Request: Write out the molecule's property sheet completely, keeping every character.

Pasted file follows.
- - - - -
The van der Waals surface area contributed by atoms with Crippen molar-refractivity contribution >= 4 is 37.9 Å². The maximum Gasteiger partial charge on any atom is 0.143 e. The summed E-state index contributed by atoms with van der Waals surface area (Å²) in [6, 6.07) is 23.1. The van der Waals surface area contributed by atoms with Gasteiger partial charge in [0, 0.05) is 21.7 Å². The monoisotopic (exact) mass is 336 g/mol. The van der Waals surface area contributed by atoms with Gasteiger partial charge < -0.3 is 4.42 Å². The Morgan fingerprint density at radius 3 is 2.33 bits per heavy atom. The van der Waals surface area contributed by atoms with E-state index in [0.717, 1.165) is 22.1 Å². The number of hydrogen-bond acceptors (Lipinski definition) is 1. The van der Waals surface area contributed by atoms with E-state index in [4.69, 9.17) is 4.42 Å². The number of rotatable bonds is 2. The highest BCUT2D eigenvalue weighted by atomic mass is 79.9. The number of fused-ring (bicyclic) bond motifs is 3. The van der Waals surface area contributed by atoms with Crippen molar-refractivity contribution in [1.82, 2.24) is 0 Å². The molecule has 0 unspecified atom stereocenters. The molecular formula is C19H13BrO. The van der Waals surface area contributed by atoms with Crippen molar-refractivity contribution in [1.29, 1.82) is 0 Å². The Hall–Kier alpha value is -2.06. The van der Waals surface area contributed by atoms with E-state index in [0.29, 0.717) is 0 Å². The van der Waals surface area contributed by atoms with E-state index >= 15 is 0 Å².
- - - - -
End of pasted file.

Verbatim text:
The van der Waals surface area contributed by atoms with Crippen molar-refractivity contribution >= 4 is 37.9 Å². The maximum Gasteiger partial charge on any atom is 0.143 e. The summed E-state index contributed by atoms with van der Waals surface area (Å²) in [6, 6.07) is 23.1. The van der Waals surface area contributed by atoms with Gasteiger partial charge in [0, 0.05) is 21.7 Å². The monoisotopic (exact) mass is 336 g/mol. The van der Waals surface area contributed by atoms with Gasteiger partial charge < -0.3 is 4.42 Å². The Morgan fingerprint density at radius 3 is 2.33 bits per heavy atom. The van der Waals surface area contributed by atoms with E-state index in [0.717, 1.165) is 22.1 Å². The number of hydrogen-bond acceptors (Lipinski definition) is 1. The van der Waals surface area contributed by atoms with E-state index in [4.69, 9.17) is 4.42 Å². The number of rotatable bonds is 2. The highest BCUT2D eigenvalue weighted by atomic mass is 79.9. The number of fused-ring (bicyclic) bond motifs is 3. The van der Waals surface area contributed by atoms with Crippen molar-refractivity contribution in [1.82, 2.24) is 0 Å². The molecule has 0 unspecified atom stereocenters. The molecular formula is C19H13BrO. The van der Waals surface area contributed by atoms with Crippen molar-refractivity contribution in [1.29, 1.82) is 0 Å². The Hall–Kier alpha value is -2.06. The van der Waals surface area contributed by atoms with E-state index in [0.29, 0.717) is 0 Å². The van der Waals surface area contributed by atoms with E-state index >= 15 is 0 Å².